Hannu Lintu prepares for the final

28 May 2019

Hannu Lintu, the Chief conductor of Finnish Radio Symphony Orchestra, conducts the final of Mirjam Helin Competition for the second time. Recently he was also appointed as the Chief conductor of the Finnish National Opera, starting in 2022. Here he tells about working in competitions and about his thoughts on opera.

Hannu Lintu did not catch much sleep on the night before Monday. “I had to simultaneously watch Finland in the ice hockey final, follow the European Parliament election and try to open the scores of the arias.” It is special for a conductor to work in a competition. “You are in a service occupation”, Lintu says. “You have to take care of the customer, and at the same time do what you usually do: beware of the balance and support the soloist. There is a cavalcade of different people onstage, and sometimes it can be hard.”

On the other hand, prestigious competitions feel like a blessing. “Experience shows that talented competitors will easily become future working partners. I am also delighted about the proper rehearsal time we have, including piano rehearsals – often in a competition, you get a weird look if you ask for that.”

Lintu is looking eagerly forward to his time as the Chief Conductor at the National Opera in 2022-2026. “As opera was an important incentive for me to become a conductor, I have been on the lookout for a right opportunity”, Lintu tells. “It is wonderful that the opportunity arose in an opera house that I know and where I have a lot of friends. At the same time, the position gives me a schedule that makes conducting a symphony orchestra abroad possible.”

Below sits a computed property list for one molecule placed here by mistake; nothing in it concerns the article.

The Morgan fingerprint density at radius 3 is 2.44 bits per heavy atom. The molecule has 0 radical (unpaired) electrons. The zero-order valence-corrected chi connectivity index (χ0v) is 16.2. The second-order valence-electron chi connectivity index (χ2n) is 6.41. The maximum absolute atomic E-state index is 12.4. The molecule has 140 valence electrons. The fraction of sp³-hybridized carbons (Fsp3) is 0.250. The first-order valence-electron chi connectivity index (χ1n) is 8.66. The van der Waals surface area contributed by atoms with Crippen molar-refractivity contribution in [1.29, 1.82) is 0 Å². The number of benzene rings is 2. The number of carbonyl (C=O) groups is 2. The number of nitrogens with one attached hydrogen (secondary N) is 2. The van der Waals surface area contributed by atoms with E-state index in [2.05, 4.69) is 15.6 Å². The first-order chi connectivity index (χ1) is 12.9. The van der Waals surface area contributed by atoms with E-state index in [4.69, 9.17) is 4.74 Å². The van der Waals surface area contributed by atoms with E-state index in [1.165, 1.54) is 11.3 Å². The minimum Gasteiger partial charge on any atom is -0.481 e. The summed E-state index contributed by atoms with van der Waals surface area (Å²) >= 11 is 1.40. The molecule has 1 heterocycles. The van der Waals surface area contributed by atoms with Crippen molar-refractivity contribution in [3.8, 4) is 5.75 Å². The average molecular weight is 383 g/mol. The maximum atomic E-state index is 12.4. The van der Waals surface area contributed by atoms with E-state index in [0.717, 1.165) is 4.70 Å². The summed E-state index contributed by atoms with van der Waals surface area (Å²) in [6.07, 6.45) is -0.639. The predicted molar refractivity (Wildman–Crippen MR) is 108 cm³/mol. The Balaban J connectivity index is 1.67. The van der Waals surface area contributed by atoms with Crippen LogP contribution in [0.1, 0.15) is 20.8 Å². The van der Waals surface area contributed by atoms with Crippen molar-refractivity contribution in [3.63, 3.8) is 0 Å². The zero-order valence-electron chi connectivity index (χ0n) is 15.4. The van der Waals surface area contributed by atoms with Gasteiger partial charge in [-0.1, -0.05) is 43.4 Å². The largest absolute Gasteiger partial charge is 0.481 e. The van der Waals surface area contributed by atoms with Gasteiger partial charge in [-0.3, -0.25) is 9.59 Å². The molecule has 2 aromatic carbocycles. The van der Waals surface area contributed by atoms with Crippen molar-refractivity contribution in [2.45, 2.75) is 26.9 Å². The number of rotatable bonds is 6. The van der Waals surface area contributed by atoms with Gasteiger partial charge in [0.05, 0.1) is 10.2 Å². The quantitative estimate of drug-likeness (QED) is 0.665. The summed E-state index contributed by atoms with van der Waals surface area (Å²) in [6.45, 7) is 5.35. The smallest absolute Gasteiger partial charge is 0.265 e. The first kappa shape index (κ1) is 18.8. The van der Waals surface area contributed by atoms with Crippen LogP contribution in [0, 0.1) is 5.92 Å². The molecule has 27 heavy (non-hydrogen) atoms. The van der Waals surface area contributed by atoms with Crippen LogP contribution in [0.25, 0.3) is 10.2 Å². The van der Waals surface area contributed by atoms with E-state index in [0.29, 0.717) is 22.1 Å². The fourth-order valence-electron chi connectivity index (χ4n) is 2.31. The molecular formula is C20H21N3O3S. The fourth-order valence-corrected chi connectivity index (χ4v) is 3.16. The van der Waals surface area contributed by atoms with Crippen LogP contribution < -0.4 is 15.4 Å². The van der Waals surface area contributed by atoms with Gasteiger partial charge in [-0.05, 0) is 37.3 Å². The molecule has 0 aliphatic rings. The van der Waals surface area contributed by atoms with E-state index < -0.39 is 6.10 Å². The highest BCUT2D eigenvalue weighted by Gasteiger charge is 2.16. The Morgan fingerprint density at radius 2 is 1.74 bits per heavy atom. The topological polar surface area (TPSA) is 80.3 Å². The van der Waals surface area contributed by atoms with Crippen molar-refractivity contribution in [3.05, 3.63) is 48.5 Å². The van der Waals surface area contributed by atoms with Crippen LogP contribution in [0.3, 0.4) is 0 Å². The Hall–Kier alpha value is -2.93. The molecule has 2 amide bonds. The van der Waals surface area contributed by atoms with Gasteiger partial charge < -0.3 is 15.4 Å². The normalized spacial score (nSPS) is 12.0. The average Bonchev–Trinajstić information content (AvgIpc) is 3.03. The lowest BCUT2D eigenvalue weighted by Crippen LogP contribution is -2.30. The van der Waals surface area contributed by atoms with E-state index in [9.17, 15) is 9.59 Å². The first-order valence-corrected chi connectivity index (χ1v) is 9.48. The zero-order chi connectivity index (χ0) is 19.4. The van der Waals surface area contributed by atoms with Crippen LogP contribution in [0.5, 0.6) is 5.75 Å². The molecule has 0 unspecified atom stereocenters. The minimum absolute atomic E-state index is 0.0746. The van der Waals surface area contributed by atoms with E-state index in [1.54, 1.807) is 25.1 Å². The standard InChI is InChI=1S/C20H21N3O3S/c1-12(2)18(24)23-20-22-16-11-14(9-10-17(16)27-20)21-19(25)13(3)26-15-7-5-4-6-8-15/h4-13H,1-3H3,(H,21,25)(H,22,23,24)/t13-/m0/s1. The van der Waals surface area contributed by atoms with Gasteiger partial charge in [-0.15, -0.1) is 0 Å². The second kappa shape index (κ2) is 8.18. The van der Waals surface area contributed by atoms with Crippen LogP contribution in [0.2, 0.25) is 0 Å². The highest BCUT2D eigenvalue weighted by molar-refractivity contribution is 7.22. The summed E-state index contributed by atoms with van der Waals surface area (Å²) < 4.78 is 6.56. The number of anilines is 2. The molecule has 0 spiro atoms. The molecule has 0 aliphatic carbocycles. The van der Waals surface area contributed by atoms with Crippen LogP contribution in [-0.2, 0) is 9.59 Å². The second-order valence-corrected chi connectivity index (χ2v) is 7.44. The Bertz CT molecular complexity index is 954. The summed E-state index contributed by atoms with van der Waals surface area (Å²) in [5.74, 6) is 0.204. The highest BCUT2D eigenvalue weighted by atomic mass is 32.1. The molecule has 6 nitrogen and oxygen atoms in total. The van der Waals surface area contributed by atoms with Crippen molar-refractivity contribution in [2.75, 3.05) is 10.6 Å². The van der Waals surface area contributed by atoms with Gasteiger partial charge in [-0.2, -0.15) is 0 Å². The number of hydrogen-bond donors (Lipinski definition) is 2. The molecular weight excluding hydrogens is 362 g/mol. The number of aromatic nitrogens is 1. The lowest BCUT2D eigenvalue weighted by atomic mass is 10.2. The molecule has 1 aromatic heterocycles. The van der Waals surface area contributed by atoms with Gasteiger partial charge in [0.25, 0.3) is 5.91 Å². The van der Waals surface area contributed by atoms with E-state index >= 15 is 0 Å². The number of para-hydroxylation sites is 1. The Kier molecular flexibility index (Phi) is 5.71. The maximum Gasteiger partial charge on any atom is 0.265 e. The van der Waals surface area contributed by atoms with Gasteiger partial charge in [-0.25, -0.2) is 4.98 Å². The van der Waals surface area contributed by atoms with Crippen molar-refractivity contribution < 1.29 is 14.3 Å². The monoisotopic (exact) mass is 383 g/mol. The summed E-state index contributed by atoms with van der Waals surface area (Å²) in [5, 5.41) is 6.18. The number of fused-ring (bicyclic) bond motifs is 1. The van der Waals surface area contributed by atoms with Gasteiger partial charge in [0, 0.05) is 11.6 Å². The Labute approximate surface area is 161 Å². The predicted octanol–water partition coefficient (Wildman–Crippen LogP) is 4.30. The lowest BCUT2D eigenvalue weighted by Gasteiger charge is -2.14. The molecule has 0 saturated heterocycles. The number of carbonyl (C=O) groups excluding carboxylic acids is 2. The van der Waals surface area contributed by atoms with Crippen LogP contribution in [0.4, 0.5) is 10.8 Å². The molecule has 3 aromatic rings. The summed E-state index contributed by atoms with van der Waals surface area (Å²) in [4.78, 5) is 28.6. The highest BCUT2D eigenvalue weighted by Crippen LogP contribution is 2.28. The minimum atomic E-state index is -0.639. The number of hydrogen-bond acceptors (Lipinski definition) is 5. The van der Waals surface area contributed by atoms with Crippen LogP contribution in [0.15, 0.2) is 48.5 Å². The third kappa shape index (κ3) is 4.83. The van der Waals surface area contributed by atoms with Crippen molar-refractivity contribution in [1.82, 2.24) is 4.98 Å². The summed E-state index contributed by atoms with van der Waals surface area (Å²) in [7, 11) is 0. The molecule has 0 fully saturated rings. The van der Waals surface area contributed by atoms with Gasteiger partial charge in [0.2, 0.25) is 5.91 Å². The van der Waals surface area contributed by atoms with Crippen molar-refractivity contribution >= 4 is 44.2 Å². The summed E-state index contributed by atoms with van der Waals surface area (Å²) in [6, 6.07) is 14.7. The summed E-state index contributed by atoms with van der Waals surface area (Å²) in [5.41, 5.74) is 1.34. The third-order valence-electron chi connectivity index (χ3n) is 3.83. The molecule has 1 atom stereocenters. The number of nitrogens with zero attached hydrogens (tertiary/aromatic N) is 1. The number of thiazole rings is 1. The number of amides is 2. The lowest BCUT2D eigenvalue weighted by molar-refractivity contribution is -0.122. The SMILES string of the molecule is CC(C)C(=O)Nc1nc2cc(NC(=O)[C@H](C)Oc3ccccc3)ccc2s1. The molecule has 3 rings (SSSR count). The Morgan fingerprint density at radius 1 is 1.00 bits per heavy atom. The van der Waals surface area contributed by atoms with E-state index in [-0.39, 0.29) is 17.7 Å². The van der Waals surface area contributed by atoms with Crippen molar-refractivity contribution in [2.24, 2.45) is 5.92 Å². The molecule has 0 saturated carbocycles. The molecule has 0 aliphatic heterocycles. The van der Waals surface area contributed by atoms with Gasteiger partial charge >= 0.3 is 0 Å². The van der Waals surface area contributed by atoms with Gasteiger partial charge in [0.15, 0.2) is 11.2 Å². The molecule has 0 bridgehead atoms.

Lintu also thinks that his personality is especially apt for opera. “I have a certain inner need to exaggerate and dramatize things, to overplay the contrasts. On the other hand, broad experience in symphonic repertoire has given a sense of structure and adjusting the sound.”

The conductor’s love for opera originated in public libraries. “I am positive that without the astonishing collections of my hometown library I would not have gotten as excited about it as a child”, Lintu says. “As soon as my parents had saved some money, we spent the summers at the Savonlinna Opera Festival, listening to Leif [Segerstam]. During my first years in Sibelius Academy, too, I would sit in the library until closing time. Later on, I interrailed to Salzburg, Bayreuth and Verona. When you heard Abbado conduct Elektra [by Strauss] for example, you went: my God! I think someone once said that opera is like an ideology: it does not always materialize.” 

Text: Justus Pitkänen
Photo: Heikki Tuuli

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